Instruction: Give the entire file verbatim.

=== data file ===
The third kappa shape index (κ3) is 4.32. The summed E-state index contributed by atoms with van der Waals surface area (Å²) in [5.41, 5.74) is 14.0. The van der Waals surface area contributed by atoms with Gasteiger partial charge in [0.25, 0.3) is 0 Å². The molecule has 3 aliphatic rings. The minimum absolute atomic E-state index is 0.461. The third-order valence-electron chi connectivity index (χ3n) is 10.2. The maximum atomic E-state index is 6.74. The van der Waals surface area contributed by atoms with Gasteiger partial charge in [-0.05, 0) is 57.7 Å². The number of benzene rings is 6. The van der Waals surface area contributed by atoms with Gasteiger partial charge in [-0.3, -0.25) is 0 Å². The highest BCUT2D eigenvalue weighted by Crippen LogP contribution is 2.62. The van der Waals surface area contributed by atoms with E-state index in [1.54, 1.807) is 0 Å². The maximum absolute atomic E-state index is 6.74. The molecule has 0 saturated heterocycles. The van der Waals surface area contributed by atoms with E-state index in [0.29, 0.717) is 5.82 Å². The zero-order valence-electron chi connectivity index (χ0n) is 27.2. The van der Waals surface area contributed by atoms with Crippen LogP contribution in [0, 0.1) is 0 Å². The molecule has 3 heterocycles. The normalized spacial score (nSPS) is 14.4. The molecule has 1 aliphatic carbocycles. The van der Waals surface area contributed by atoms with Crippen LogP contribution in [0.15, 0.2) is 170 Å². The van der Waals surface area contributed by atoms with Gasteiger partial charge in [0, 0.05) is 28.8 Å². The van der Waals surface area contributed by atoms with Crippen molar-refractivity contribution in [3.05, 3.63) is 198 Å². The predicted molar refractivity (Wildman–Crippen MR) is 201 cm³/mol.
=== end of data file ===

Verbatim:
The third kappa shape index (κ3) is 4.32. The summed E-state index contributed by atoms with van der Waals surface area (Å²) in [5.41, 5.74) is 14.0. The van der Waals surface area contributed by atoms with Gasteiger partial charge in [0.25, 0.3) is 0 Å². The molecule has 3 aliphatic rings. The minimum absolute atomic E-state index is 0.461. The third-order valence-electron chi connectivity index (χ3n) is 10.2. The maximum atomic E-state index is 6.74. The van der Waals surface area contributed by atoms with Gasteiger partial charge in [-0.05, 0) is 57.7 Å². The number of benzene rings is 6. The van der Waals surface area contributed by atoms with Gasteiger partial charge in [-0.3, -0.25) is 0 Å². The highest BCUT2D eigenvalue weighted by Crippen LogP contribution is 2.62. The van der Waals surface area contributed by atoms with E-state index in [1.54, 1.807) is 0 Å². The maximum absolute atomic E-state index is 6.74. The molecule has 0 saturated heterocycles. The van der Waals surface area contributed by atoms with E-state index in [0.29, 0.717) is 5.82 Å². The zero-order valence-electron chi connectivity index (χ0n) is 27.2. The van der Waals surface area contributed by atoms with Crippen LogP contribution in [0, 0.1) is 0 Å². The molecule has 3 heterocycles. The normalized spacial score (nSPS) is 14.4. The molecule has 1 aliphatic carbocycles. The van der Waals surface area contributed by atoms with Crippen LogP contribution in [0.15, 0.2) is 170 Å². The van der Waals surface area contributed by atoms with Gasteiger partial charge in [0, 0.05) is 28.8 Å². The van der Waals surface area contributed by atoms with Crippen molar-refractivity contribution in [3.05, 3.63) is 198 Å². The predicted molar refractivity (Wildman–Crippen MR) is 201 cm³/mol.